So my week has been filled with homeowners who have to deal with OSB (oriented strand board) as their substrate or flooring underlayment. This normally wouldn’t be a problem for a floating floor install (click together type of flooring), but the same homeowners have requested a glue down cork tile as their final floor. Ohhhh dear! Things can go wrong in a HURRY on a job site. And this is one SNAFU that could have been avoided – but it takes forethought by everyone involved – including the homeowner.
Sigh. This is where my job gets REALLY intense. I mean dealing with swearing homeowners already up to their eyeballs in cost over-runs and delays. Boy oh boy does it get intense around here when OSB is the substrate for glue down tiles. Why all the fuss you ask? It starts with how OSB is created.
OSB is a manufactured product that uses tremendous amounts of adhesives (to keep all the wood chips together). It is pressed together and often finished with “wax” of some description. The wax helps keep the OSB moisture and rot resistant (doesn’t always work). Both the adhesives and the wax cause problems with permanent glue down floors. They are considered “contaminants” in the world of chemistry (in the flooring industry the chemistry component of the job can never be stressed enough). And cork is only one of many glue down or permanent floors that CANNOT use OSB as a substrate. It is an issue with so many floors. Not to mention it is problematic with nail down hardwood and bamboo as well.
“So why use OSB it if has so many problems?” Simple. Economics. OSB is CHEAP. And CHEAP is what helps sell homeowners on a project or wins a General Contractor (GC) the bid. The builder who puts in the lowest bid often wins the job. Part of that bid includes cheap surfaces. OSB is one of them. This gets everyone into trouble when the flooring has yet to be chosen (ahem…homeowners don’t have enough information about their build to be able to offer a floor cover), leaving the GC alone in “guessing” at what to use as underlay. When the floor is chosen (in this case a glue down cork tile) Builders are on the hook for a more expensive surface and homeowners are on the hook for a change order (that they didn’t even know existed). Tempers flare at this point.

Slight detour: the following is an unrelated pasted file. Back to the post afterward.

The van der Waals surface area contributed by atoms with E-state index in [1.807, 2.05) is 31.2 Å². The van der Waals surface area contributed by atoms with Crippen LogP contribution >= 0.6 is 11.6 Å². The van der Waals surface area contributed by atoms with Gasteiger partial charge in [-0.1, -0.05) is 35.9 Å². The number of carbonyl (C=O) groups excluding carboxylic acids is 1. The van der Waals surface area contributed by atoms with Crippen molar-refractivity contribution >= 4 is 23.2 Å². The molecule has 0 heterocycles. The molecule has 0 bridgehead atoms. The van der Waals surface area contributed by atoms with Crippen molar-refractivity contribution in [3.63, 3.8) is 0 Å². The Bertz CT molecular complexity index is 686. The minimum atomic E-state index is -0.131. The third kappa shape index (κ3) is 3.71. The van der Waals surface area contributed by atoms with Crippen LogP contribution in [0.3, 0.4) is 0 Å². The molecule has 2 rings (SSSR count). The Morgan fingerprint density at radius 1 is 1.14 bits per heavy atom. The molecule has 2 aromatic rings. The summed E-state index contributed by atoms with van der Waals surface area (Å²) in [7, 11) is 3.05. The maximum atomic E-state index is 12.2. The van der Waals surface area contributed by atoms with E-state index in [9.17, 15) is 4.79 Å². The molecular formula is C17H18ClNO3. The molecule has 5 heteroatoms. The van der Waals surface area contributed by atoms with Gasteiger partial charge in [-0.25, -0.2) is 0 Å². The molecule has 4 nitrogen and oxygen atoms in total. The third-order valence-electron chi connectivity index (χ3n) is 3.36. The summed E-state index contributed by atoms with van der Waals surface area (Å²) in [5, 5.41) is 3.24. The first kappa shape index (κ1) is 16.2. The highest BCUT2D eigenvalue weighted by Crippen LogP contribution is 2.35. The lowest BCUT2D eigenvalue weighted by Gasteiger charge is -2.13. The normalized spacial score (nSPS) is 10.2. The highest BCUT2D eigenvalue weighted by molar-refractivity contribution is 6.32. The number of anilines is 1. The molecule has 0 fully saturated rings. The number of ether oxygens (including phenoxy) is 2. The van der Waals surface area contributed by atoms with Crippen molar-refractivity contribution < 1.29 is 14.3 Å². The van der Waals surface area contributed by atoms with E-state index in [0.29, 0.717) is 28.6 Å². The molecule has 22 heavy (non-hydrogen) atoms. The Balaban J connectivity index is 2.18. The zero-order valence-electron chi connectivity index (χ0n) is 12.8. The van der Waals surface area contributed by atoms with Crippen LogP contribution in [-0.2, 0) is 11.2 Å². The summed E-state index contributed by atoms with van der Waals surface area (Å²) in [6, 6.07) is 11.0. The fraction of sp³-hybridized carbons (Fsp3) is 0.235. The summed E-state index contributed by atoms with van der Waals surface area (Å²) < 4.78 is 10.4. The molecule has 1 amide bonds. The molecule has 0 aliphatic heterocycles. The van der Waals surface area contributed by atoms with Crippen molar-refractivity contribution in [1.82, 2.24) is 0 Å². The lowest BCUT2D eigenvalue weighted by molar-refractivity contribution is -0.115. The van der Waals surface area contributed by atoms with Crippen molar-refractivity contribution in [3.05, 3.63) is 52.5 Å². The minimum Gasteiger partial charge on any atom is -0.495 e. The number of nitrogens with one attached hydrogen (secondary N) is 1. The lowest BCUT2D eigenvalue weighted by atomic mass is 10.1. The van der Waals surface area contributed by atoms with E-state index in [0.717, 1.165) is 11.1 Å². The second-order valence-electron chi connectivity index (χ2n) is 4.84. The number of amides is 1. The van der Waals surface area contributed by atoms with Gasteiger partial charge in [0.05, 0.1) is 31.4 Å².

The builders (either at the time the house was built or at the time of bidding the renovation) will use their best guess when it comes to bidding a project. They will use their own history to price out a job. Part of a flooring job includes underlayment – which means 90% of the time to be OSB (unless specifically stated as something else). That’s how they make money. They use “good enough” materials instead of the better or best materials. Most of the time they can get away with it. But in some cases, like a glue down cork floor, they are bitten by the “good enough” bug. And it bites HARD!
The problem with OSB and glue down materials comes from chemical incompatibility between the adhesives/wax in the OSB and the adhesive required to install these floors. The contaminants in the OSB means it is useless to even try to glue to it. Floor failure can be expected inside of a few weeks. In many cases it shows up the next day. By that time, it is too late. The cork cannot be salvaged, the adhesives cannot be salvaged and the whole thing is a redo. It is better to take the time to remove the OSB or cover it up and then start the glue down process once fresh, subfloor grade plywood has been installed and properly prepared. And properly prepared means the same sort of prep as sheet vinyl or linoleum. That’s a lot of prep. Especially if the OSB has to be removed or resurfaced with something else. The price of the project will climb – steeply.
The moral of the story is: Make sure you know what type of flooring you want before allowing your contractor cartier love bracelet knock off
to lay underlayment. If in doubt, specify subfloor grade plywood – be prepared to pay the extra. Subfloor grade plywood is acceptable in all but a few situations.
Cancork Floor Inc.
185-1991 Savage Road.
Richmond BC, V6V 0A4
Toll Free: 1-866-998-1198